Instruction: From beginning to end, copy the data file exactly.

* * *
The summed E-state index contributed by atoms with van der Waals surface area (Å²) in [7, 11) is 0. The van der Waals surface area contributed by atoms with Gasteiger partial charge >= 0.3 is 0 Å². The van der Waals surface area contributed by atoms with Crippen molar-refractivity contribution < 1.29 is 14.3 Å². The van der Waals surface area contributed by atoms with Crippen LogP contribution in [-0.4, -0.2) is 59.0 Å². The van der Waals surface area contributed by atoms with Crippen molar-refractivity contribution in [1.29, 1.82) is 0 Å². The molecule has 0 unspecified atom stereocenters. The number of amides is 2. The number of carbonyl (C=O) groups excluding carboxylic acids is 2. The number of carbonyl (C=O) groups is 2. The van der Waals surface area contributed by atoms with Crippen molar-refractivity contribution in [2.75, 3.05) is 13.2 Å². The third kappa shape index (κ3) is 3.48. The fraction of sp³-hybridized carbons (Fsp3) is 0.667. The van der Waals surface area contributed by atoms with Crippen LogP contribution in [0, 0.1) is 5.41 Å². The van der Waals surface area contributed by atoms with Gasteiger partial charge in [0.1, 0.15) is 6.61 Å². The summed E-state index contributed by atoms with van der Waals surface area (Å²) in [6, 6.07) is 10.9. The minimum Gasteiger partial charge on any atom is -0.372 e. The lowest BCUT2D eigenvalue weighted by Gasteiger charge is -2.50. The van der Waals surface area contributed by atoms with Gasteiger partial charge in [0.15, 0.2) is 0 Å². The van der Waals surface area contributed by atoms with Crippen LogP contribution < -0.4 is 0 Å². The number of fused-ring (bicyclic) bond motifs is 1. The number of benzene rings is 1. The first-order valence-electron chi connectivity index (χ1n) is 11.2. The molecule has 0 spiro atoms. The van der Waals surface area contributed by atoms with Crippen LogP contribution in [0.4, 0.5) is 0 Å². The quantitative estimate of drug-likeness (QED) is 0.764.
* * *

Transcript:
The summed E-state index contributed by atoms with van der Waals surface area (Å²) in [7, 11) is 0. The van der Waals surface area contributed by atoms with Gasteiger partial charge >= 0.3 is 0 Å². The van der Waals surface area contributed by atoms with Crippen molar-refractivity contribution < 1.29 is 14.3 Å². The van der Waals surface area contributed by atoms with Crippen LogP contribution in [-0.4, -0.2) is 59.0 Å². The van der Waals surface area contributed by atoms with Crippen molar-refractivity contribution in [1.29, 1.82) is 0 Å². The molecule has 0 unspecified atom stereocenters. The number of amides is 2. The number of carbonyl (C=O) groups excluding carboxylic acids is 2. The number of carbonyl (C=O) groups is 2. The van der Waals surface area contributed by atoms with Crippen molar-refractivity contribution in [2.75, 3.05) is 13.2 Å². The third kappa shape index (κ3) is 3.48. The fraction of sp³-hybridized carbons (Fsp3) is 0.667. The van der Waals surface area contributed by atoms with Crippen LogP contribution in [0, 0.1) is 5.41 Å². The van der Waals surface area contributed by atoms with Gasteiger partial charge in [0.1, 0.15) is 6.61 Å². The summed E-state index contributed by atoms with van der Waals surface area (Å²) in [6, 6.07) is 10.9. The minimum Gasteiger partial charge on any atom is -0.372 e. The lowest BCUT2D eigenvalue weighted by Gasteiger charge is -2.50. The van der Waals surface area contributed by atoms with Gasteiger partial charge in [0.15, 0.2) is 0 Å². The van der Waals surface area contributed by atoms with Crippen LogP contribution < -0.4 is 0 Å². The number of fused-ring (bicyclic) bond motifs is 1. The number of benzene rings is 1. The first-order valence-electron chi connectivity index (χ1n) is 11.2. The molecule has 0 spiro atoms. The van der Waals surface area contributed by atoms with Crippen LogP contribution in [0.4, 0.5) is 0 Å². The quantitative estimate of drug-likeness (QED) is 0.764.